There has been some confusion over the years concerning cold saws. To the uninitiated, they are sometimes confused with chop saws. This impression is unfortunate since the sawing processes involved in the two types are entirely dissimilar. And those manufacturers, such as fabrication shops, that have used both types would never mistake one for the other.
What is a cold saw, and how does it differ from a chop saw?
Cold saws use a circular saw blade to cut through a variety of metals that include sheet metal. As the name implies, a cold saw does its job effectively, while preventing both the blade and metal from getting too hot. Cold saws are typically free-standing machines and not the bench-top, portable variety.
In contrast, chop saws involve removing material by grinding it. They employ abrasive discs that run at high speed, which is rather noisy and messy. While the discs run at higher RPMs, they do not leave clean edges on the material.
Another issue is accuracy: chop saw blades often bow during a cut, making it less precise. And while the abrasive discs are effective on hard metals, they gum up when cutting aluminum and other softer metals, making them useless.
Here are just some of the features that make a cold saw the first choice of so many in the manufacturing industry:
There are options for circular saw blades
Manufacturing shops can choose between two types of blades for the cold saw: high-speed steel and carbide-tipped. Both kinds resist wear and work well with all sorts of metals.
The difference between the two is that the steel blades need to be replaced when they are no longer usable, while the carbide-tipped type can be resharpened, which extends the life of the blade and makes it a bit more economical.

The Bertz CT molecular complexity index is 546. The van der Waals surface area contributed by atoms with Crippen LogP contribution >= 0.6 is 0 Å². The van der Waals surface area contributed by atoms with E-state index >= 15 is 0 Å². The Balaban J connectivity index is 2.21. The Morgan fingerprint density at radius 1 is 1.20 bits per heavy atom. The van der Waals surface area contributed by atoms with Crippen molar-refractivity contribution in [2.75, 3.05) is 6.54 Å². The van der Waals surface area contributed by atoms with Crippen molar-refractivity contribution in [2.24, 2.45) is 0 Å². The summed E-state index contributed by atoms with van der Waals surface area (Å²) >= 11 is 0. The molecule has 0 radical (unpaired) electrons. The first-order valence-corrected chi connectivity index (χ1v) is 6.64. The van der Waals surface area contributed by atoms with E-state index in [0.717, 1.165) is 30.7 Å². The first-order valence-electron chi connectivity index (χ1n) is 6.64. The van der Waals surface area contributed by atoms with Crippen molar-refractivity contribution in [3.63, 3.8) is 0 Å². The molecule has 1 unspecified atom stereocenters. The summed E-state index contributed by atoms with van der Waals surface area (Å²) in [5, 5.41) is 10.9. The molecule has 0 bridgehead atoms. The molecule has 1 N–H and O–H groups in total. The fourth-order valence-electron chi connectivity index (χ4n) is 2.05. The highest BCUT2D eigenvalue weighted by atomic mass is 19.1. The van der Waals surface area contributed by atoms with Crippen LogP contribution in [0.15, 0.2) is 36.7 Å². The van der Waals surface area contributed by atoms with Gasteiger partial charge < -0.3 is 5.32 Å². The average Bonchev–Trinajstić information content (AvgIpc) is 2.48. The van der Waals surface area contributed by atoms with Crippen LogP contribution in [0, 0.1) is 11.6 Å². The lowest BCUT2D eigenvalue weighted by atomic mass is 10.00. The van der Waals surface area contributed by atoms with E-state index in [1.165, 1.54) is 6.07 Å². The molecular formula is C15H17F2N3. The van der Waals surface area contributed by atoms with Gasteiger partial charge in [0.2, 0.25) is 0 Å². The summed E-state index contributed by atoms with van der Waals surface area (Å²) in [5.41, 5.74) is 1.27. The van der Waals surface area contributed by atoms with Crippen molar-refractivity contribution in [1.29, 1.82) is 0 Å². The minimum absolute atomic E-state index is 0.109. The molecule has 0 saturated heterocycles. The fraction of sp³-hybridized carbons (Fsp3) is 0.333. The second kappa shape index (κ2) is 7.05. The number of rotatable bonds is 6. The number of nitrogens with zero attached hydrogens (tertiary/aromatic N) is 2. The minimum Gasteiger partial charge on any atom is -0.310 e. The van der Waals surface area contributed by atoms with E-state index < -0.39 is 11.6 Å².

Tungsten carbide blades are an exceptional choice for cutting sheet metal and other types of metal that are relatively thin.
The photos below show a tungsten carbide-tipped blade (left) next to a high-speed steel cold saw blade.
Carbide blade photo credit: Q&R Trading Inc.
HSS steel blade photo credit: Zono Cutting Tools
Cold saws tend to be a safer choice
Any machine operator who has ever experienced a hot metal chip on their hand or neck will appreciate one of the benefits of a cold saw with coolant.
While cold saws do transfer the heat generated from sawing to the chips, the liquid coolant ensures that the blade and material remain cool while the chips do not come off red hot. And there is little, if any, dust or sparks involved in the cutting process.
Chop saws, on the other hand, are notorious for sending hot sparks throughout the shop, making them a fire hazard if any combustibles are nearby.
Abrasive cutting expands both the blade and the material while producing much more heat from friction. The friction and resulting high heat being generated tend to accelerate blade wear and consume more energy.
A cold saw provides superior cuts
Cold saws, with their toothed blades, make clean cuts without burred edges. While abrasive blades tend to wander, even on straight cuts, the toothed blades are much more dependable on straight or angled cuts.
They are also a lot less messy without all that abrasive dust that gets on everything in its area.
The Dake Euromatic 370PP-L Automatic Cold Cut Saw with removable surface wear plates
You could save money with a cold saw
Although the initial price of a cold saw blade might be higher than an abrasive disc, you can resharpen the carbide-tipped blade numerous times, translating into significant savings. Cold saws also save time and money by making precision cuts.
These flawless cuts do not require a secondary finishing operation, saving even more labor in many cases. Accurate cuts are still another benefit as cold cut saws can hold close tolerances, once again eliminating an expensive secondary sizing operation.
You can choose from automatic, semi-automatic, and manual cold saws
Check out the impressive lineup of Dake heavy-duty cold saws with choices among automatic, semi-automatic, and manual models.
Each of them features 45-degree rotation for clean and accurate miter cuts, along with a coolant pump with flow control adjustment.